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Wellbeing: Getting his moles checked out likely saved Tom Price’s life, he tells Metro

WHEN Magic Radio presenter Tom Price, 40, took an impulse decision to get his moles examined, little did he suspect it was a decision that could well have saved his life. ‘I was approaching my 40th birthday and decided to get my moles checked out. I’m quite pale and have a lot of moles. I walk past a place called The Mole Clinic on the way to work and thought I’d go in as it only takes 30 minutes,’ explains Tom.

It’s a good thing he did — after an examination staff said they were concerned about three of Tom’s moles: one on his back, one on his head and one on his right leg.

The clinic sent their documents to Tom’s GP who immediately referred Tom to University College Hospital in London.

A doctor in the dermatology department examined Tom again and advised him that the moles on his scalp and leg should be removed.

‘He looked at them through a magnifying glass in tremendous detail,’ says Tom. ‘The one on my leg had gone red but hadn’t changed shape.’

A few weeks later Tom went back to get the moles removed.

‘They gave me a local anaesthetic, I went into a separate room and it took 40 minutes to remove them. It felt like a bee sting.’

Three weeks later Tom received a letter telling him to come back to hospital. ‘My wife said it wasn’t a good sign,’ says Tom.

‘I went in and had the shock of my life to be told the mole was a pre-cancerous melanoma in situ — it was sitting on top of the skin but hadn’t punched through the skin which then leads to skin cancer. It was like having a hand grenade on my leg.’

‘I later found out my uncle had died of skin cancer 30 years ago — it all started with a mole that the doctors couldn’t find.’

‘They gave me a cancer nurse at the hospital which was a shocking and emotional moment. One of the first things the nurse did was give me a survey about whether I had any regrets about lifestyle choice. What I had was a non-event on the cancer scale but imagine if you were told you had something very serious and they give you a survey like that?’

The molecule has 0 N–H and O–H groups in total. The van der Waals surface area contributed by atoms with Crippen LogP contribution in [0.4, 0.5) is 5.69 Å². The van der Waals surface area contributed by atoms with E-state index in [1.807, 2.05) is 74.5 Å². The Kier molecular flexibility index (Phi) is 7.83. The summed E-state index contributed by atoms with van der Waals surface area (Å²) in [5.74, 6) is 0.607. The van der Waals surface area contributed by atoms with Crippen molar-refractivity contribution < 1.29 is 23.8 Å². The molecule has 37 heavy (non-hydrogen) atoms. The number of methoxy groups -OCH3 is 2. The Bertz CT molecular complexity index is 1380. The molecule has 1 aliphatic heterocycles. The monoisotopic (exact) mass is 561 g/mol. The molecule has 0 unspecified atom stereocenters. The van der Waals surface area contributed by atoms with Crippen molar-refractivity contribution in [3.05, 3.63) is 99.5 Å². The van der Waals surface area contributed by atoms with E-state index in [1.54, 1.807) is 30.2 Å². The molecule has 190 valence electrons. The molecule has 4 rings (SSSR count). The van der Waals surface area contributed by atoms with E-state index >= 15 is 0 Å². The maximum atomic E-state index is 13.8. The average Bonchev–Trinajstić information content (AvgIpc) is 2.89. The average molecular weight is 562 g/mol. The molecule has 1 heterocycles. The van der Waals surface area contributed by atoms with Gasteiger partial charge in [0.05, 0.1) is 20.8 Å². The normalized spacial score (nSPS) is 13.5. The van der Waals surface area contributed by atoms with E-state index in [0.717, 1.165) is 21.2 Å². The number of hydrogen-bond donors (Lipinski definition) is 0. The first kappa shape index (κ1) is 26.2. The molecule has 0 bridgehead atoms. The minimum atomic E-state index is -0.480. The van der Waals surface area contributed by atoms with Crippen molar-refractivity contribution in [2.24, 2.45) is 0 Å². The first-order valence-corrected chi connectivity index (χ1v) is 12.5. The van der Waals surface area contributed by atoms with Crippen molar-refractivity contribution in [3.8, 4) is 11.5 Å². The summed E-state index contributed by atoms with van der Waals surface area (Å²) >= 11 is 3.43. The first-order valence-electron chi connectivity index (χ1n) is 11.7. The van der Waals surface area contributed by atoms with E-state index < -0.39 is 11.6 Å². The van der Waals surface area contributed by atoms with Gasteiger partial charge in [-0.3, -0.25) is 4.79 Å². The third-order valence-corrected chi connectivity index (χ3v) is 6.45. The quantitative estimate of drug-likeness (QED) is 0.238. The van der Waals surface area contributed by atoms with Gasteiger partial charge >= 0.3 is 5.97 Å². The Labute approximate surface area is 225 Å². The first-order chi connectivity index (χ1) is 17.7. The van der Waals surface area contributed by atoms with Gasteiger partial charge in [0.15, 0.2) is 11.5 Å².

Tom then needed to have additional skin removed around the original location of the mole to make sure the melanoma hadn’t spread. He’s since been told no further treatment is necessary — the melanoma was successfully removed before it caused skin cancer — but he’s been advised to monitor his other moles for any changes in shape or colour.

‘I’ve used the NHS’s mole mapping service,’ says Tom. ‘They take pictures of all the moles on your body and if you go back in the future, they can check to see if any of the moles have changed.’

Tom was told his melanoma could have been caused by being sunburned as a child.

‘Part of it is down to skin type. I’m very pale. I can feel my skin sizzling when I’m out in the sun. So much damage can be done when you’re young. I’m very cautious myself now and I make sure my kids don’t get sunburned.’

‘Everyone has told me how lucky I am to have got my moles checked out when I did. If I had left it any longer it would have spread.

‘It could have taken a week or a few years but the consequences would have been very serious.’

Tom presents the Saturday morning breakfast show on Magic Radio. He also hosts his own podcast, My Mate Brought A Toaster.